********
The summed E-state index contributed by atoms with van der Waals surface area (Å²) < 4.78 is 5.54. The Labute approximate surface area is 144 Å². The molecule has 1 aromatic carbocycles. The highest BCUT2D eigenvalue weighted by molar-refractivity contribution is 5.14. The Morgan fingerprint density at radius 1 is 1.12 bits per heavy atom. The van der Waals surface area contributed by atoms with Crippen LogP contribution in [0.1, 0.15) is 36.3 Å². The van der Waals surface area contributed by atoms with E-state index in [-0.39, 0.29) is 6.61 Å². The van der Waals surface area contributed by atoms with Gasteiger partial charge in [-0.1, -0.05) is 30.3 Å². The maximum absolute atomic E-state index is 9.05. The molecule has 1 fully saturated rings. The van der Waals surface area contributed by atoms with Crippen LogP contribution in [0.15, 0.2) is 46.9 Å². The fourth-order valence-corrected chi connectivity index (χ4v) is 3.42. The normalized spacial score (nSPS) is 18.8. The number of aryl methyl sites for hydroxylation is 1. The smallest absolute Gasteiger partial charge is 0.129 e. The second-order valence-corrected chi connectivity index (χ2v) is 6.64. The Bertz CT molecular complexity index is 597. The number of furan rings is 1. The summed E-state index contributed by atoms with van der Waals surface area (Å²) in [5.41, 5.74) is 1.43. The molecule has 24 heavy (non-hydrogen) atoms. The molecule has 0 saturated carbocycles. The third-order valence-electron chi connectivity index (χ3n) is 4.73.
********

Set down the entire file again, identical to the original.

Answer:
The summed E-state index contributed by atoms with van der Waals surface area (Å²) < 4.78 is 5.54. The Labute approximate surface area is 144 Å². The molecule has 1 aromatic carbocycles. The highest BCUT2D eigenvalue weighted by molar-refractivity contribution is 5.14. The Morgan fingerprint density at radius 1 is 1.12 bits per heavy atom. The van der Waals surface area contributed by atoms with Crippen LogP contribution in [0.1, 0.15) is 36.3 Å². The van der Waals surface area contributed by atoms with E-state index in [-0.39, 0.29) is 6.61 Å². The van der Waals surface area contributed by atoms with Gasteiger partial charge in [-0.1, -0.05) is 30.3 Å². The maximum absolute atomic E-state index is 9.05. The molecule has 1 fully saturated rings. The van der Waals surface area contributed by atoms with Crippen LogP contribution in [0.15, 0.2) is 46.9 Å². The fourth-order valence-corrected chi connectivity index (χ4v) is 3.42. The normalized spacial score (nSPS) is 18.8. The number of aryl methyl sites for hydroxylation is 1. The smallest absolute Gasteiger partial charge is 0.129 e. The second-order valence-corrected chi connectivity index (χ2v) is 6.64. The Bertz CT molecular complexity index is 597. The number of furan rings is 1. The summed E-state index contributed by atoms with van der Waals surface area (Å²) in [5.41, 5.74) is 1.43. The molecule has 24 heavy (non-hydrogen) atoms. The molecule has 0 saturated carbocycles. The third-order valence-electron chi connectivity index (χ3n) is 4.73.